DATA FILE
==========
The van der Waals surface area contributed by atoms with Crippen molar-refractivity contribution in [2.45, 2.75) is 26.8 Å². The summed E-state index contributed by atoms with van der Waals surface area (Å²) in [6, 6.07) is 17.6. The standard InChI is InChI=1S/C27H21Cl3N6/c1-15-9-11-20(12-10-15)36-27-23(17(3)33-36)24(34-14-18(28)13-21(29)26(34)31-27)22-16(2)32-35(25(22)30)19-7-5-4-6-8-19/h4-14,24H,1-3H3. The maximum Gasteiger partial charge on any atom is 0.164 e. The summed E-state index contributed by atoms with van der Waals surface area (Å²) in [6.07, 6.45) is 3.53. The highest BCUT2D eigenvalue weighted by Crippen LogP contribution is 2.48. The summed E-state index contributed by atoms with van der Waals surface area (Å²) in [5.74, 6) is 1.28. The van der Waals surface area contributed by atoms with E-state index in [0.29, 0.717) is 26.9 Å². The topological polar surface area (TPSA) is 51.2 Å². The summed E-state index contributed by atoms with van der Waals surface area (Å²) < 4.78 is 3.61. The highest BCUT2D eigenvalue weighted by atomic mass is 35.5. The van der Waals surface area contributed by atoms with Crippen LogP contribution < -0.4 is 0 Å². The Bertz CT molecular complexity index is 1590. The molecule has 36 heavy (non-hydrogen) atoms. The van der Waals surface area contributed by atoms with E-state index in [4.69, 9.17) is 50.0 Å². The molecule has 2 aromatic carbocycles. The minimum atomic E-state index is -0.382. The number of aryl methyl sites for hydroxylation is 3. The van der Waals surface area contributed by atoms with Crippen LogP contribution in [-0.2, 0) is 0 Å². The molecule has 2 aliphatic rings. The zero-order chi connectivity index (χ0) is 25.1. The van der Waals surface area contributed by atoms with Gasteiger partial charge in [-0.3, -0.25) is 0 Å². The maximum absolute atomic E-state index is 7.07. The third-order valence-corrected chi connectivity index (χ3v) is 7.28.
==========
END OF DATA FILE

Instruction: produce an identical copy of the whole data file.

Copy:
The van der Waals surface area contributed by atoms with Crippen molar-refractivity contribution in [2.45, 2.75) is 26.8 Å². The summed E-state index contributed by atoms with van der Waals surface area (Å²) in [6, 6.07) is 17.6. The standard InChI is InChI=1S/C27H21Cl3N6/c1-15-9-11-20(12-10-15)36-27-23(17(3)33-36)24(34-14-18(28)13-21(29)26(34)31-27)22-16(2)32-35(25(22)30)19-7-5-4-6-8-19/h4-14,24H,1-3H3. The maximum Gasteiger partial charge on any atom is 0.164 e. The summed E-state index contributed by atoms with van der Waals surface area (Å²) in [6.07, 6.45) is 3.53. The highest BCUT2D eigenvalue weighted by Crippen LogP contribution is 2.48. The summed E-state index contributed by atoms with van der Waals surface area (Å²) in [5.74, 6) is 1.28. The van der Waals surface area contributed by atoms with E-state index in [0.29, 0.717) is 26.9 Å². The topological polar surface area (TPSA) is 51.2 Å². The summed E-state index contributed by atoms with van der Waals surface area (Å²) < 4.78 is 3.61. The highest BCUT2D eigenvalue weighted by atomic mass is 35.5. The van der Waals surface area contributed by atoms with Crippen LogP contribution < -0.4 is 0 Å². The Bertz CT molecular complexity index is 1590. The molecule has 36 heavy (non-hydrogen) atoms. The van der Waals surface area contributed by atoms with E-state index in [4.69, 9.17) is 50.0 Å². The molecule has 2 aromatic carbocycles. The minimum atomic E-state index is -0.382. The number of aryl methyl sites for hydroxylation is 3. The van der Waals surface area contributed by atoms with Crippen LogP contribution in [-0.2, 0) is 0 Å². The molecule has 2 aliphatic rings. The zero-order chi connectivity index (χ0) is 25.1. The van der Waals surface area contributed by atoms with Gasteiger partial charge in [-0.3, -0.25) is 0 Å². The maximum absolute atomic E-state index is 7.07. The third-order valence-corrected chi connectivity index (χ3v) is 7.28.